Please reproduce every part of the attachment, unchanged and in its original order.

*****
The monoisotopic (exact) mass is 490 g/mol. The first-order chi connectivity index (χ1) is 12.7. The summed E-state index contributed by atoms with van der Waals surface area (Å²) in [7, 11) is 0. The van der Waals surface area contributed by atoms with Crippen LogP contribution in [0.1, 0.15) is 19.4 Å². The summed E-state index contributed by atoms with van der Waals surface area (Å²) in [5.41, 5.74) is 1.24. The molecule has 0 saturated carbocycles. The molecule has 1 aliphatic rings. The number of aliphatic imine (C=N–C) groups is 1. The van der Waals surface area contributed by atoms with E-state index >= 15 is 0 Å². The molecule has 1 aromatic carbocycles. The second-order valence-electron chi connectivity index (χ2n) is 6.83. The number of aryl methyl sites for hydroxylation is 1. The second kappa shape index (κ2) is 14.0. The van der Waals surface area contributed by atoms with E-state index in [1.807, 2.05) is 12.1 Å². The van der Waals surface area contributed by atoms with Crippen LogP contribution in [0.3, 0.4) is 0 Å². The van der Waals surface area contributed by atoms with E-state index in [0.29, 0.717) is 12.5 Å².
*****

The monoisotopic (exact) mass is 490 g/mol. The first-order chi connectivity index (χ1) is 12.7. The summed E-state index contributed by atoms with van der Waals surface area (Å²) in [7, 11) is 0. The van der Waals surface area contributed by atoms with Crippen LogP contribution in [0.1, 0.15) is 19.4 Å². The summed E-state index contributed by atoms with van der Waals surface area (Å²) in [5.41, 5.74) is 1.24. The molecule has 0 saturated carbocycles. The molecule has 1 aliphatic rings. The number of aliphatic imine (C=N–C) groups is 1. The van der Waals surface area contributed by atoms with E-state index >= 15 is 0 Å². The molecule has 1 aromatic carbocycles. The second-order valence-electron chi connectivity index (χ2n) is 6.83. The number of aryl methyl sites for hydroxylation is 1. The second kappa shape index (κ2) is 14.0. The van der Waals surface area contributed by atoms with E-state index in [1.807, 2.05) is 12.1 Å². The van der Waals surface area contributed by atoms with Crippen LogP contribution in [0.3, 0.4) is 0 Å². The van der Waals surface area contributed by atoms with E-state index in [0.29, 0.717) is 12.5 Å².